Once again, this is part of a collection of Russian postcards. These along with the one in the Réti post and the Otto Lohmüller post that follows seem to have been printed by the same company. When I first saw these, I initially took them to be photographs but, as is so often the case, there is some intriguing story behind them. The artists of the first image are not credited on the postcard and clearly it is a (perhaps patent) metaphor for youth with the overly-luscious strawberries. In northern regions, strawberries are a significant herald of spring as they are the first fruit to appear after winter dormancy. Ingmar Bergman employed this symbol in the film Wild Strawberries. This postcard is one in a series called “Russian style” .
Thank you once again Vasya for pointing me in the right direction. I found a better version of the image above so I have posted it here instead. -Ron
Pierre Commoy (born 1950) and Gilles Blanchard (born 1953) met in 1976 and not only became partners in art, but romantic partners as well. Commoy is a photographer and Blanchard a painter and most of their output are collaborations of retouched photographs that have an iconic feel to them. From what I could see, their subject matter leans heavily toward the erotic incorporating hints of satire.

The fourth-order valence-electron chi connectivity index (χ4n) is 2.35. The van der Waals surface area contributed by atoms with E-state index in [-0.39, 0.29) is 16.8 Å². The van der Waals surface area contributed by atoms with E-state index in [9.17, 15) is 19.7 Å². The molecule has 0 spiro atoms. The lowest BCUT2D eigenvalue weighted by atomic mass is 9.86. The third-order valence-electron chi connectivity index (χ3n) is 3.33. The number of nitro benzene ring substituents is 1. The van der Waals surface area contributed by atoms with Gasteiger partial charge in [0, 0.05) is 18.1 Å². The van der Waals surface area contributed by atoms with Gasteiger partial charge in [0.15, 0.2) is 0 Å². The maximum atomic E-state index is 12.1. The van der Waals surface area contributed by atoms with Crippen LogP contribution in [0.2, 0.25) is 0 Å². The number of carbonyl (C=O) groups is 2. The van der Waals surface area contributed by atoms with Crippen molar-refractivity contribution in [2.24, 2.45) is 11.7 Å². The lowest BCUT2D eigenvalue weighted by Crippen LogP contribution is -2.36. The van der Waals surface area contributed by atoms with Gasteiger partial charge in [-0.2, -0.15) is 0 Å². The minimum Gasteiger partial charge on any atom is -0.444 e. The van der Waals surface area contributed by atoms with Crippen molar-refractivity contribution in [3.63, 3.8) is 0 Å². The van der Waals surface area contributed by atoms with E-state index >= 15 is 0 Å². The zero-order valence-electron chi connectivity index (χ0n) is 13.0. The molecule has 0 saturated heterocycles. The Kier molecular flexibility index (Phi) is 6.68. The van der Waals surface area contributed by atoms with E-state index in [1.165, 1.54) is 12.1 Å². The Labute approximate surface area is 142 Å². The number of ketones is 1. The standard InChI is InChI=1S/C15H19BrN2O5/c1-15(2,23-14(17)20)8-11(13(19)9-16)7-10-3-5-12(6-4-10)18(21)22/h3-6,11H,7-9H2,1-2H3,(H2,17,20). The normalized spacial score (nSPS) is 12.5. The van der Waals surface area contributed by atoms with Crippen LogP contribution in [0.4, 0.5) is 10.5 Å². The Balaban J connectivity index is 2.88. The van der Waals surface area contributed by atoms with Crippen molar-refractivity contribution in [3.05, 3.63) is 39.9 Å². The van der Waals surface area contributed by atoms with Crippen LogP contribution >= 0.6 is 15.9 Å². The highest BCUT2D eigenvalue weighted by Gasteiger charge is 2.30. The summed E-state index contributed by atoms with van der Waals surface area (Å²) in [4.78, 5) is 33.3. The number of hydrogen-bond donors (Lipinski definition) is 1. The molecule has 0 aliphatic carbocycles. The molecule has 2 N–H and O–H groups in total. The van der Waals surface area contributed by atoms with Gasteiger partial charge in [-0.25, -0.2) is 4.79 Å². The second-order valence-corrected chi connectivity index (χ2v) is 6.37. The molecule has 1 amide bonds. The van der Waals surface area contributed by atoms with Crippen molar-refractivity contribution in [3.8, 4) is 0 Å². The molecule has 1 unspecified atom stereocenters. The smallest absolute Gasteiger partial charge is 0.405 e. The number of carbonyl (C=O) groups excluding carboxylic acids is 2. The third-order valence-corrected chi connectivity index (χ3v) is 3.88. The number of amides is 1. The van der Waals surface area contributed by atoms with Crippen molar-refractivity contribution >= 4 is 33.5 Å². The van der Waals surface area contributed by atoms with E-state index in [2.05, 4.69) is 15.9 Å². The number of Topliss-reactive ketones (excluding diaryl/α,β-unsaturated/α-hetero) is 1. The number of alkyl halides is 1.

The original incarnation of this post only contained the image above, but Pip pointed out an interesting work featuring Eva Ionesco and Martin Loeb who acted together in the film Maladolescenza (1977), controversial for its romantic portrayal of adolescents (more on Ionesco and this film in a future post).
And to round out this post, there was another image (my apologies for it being so small) that caught my eye and is well worth presenting.
As always, if anyone can provide proper titles and/or dates to these works or a better version of these images, the effort would be much appreciated.
Pierre et Gilles (Wikipedia)
The first image is a work by French duet Pierre et Gilles, if we can trust Google Images. This postcard version also looks a little bit narrowed in comparison with other copies of the image in the Internet.